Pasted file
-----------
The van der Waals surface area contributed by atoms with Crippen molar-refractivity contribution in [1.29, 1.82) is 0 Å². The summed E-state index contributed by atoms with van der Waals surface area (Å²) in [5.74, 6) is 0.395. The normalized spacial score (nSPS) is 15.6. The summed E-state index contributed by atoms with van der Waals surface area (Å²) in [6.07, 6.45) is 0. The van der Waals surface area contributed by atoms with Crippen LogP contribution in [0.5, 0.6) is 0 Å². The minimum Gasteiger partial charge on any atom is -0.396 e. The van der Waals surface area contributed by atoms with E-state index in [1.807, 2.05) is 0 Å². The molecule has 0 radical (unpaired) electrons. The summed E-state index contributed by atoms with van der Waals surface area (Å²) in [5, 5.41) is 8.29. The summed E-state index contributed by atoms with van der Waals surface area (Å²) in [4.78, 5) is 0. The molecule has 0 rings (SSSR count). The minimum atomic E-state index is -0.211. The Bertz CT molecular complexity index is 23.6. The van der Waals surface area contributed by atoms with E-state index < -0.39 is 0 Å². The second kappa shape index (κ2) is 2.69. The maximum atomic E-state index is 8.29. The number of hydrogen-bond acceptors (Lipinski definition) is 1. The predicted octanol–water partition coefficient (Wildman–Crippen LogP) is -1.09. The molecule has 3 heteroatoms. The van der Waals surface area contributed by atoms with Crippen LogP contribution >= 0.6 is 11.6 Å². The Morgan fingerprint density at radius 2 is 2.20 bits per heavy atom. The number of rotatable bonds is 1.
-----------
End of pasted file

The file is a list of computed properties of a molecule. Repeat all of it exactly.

The van der Waals surface area contributed by atoms with Crippen molar-refractivity contribution in [1.29, 1.82) is 0 Å². The summed E-state index contributed by atoms with van der Waals surface area (Å²) in [5.74, 6) is 0.395. The normalized spacial score (nSPS) is 15.6. The summed E-state index contributed by atoms with van der Waals surface area (Å²) in [6.07, 6.45) is 0. The van der Waals surface area contributed by atoms with Crippen LogP contribution in [0.5, 0.6) is 0 Å². The minimum Gasteiger partial charge on any atom is -0.396 e. The van der Waals surface area contributed by atoms with E-state index in [1.807, 2.05) is 0 Å². The molecule has 0 radical (unpaired) electrons. The summed E-state index contributed by atoms with van der Waals surface area (Å²) in [5, 5.41) is 8.29. The summed E-state index contributed by atoms with van der Waals surface area (Å²) in [4.78, 5) is 0. The molecule has 0 rings (SSSR count). The minimum atomic E-state index is -0.211. The Bertz CT molecular complexity index is 23.6. The van der Waals surface area contributed by atoms with E-state index < -0.39 is 0 Å². The second kappa shape index (κ2) is 2.69. The maximum atomic E-state index is 8.29. The number of hydrogen-bond acceptors (Lipinski definition) is 1. The predicted octanol–water partition coefficient (Wildman–Crippen LogP) is -1.09. The molecule has 3 heteroatoms. The van der Waals surface area contributed by atoms with Crippen LogP contribution >= 0.6 is 11.6 Å². The Morgan fingerprint density at radius 2 is 2.20 bits per heavy atom. The number of rotatable bonds is 1.